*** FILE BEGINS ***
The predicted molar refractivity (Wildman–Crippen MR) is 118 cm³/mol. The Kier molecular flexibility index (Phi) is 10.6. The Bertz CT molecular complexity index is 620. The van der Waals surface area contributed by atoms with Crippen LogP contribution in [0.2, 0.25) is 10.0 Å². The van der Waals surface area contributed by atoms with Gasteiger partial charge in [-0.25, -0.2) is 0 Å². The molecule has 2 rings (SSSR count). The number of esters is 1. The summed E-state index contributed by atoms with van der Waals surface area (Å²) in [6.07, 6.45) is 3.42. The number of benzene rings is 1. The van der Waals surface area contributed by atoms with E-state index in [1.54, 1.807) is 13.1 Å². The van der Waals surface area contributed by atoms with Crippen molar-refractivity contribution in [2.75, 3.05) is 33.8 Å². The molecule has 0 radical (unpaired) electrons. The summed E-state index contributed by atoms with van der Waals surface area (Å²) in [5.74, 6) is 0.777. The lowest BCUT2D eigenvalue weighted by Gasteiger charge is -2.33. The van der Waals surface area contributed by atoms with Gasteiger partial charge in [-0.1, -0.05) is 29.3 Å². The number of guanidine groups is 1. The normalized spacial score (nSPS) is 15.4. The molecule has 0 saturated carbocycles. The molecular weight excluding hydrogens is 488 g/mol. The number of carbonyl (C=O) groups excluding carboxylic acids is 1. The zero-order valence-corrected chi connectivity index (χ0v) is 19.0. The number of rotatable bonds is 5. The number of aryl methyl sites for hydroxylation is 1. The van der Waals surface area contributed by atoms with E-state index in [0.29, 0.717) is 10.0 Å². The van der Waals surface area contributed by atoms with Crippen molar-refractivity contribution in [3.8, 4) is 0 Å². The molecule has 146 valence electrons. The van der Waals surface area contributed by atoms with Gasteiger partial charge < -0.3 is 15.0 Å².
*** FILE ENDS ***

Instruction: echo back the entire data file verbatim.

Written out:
The predicted molar refractivity (Wildman–Crippen MR) is 118 cm³/mol. The Kier molecular flexibility index (Phi) is 10.6. The Bertz CT molecular complexity index is 620. The van der Waals surface area contributed by atoms with Crippen LogP contribution in [0.2, 0.25) is 10.0 Å². The van der Waals surface area contributed by atoms with Gasteiger partial charge in [-0.25, -0.2) is 0 Å². The molecule has 2 rings (SSSR count). The number of esters is 1. The summed E-state index contributed by atoms with van der Waals surface area (Å²) in [6.07, 6.45) is 3.42. The number of benzene rings is 1. The van der Waals surface area contributed by atoms with E-state index in [1.54, 1.807) is 13.1 Å². The van der Waals surface area contributed by atoms with Crippen molar-refractivity contribution in [2.75, 3.05) is 33.8 Å². The molecule has 0 radical (unpaired) electrons. The summed E-state index contributed by atoms with van der Waals surface area (Å²) in [5.74, 6) is 0.777. The lowest BCUT2D eigenvalue weighted by Gasteiger charge is -2.33. The van der Waals surface area contributed by atoms with Gasteiger partial charge in [-0.1, -0.05) is 29.3 Å². The number of guanidine groups is 1. The normalized spacial score (nSPS) is 15.4. The molecule has 0 saturated carbocycles. The molecular weight excluding hydrogens is 488 g/mol. The number of carbonyl (C=O) groups excluding carboxylic acids is 1. The zero-order valence-corrected chi connectivity index (χ0v) is 19.0. The number of rotatable bonds is 5. The number of aryl methyl sites for hydroxylation is 1. The van der Waals surface area contributed by atoms with E-state index in [0.29, 0.717) is 10.0 Å². The van der Waals surface area contributed by atoms with Crippen molar-refractivity contribution in [3.8, 4) is 0 Å². The molecule has 146 valence electrons. The van der Waals surface area contributed by atoms with Gasteiger partial charge < -0.3 is 15.0 Å².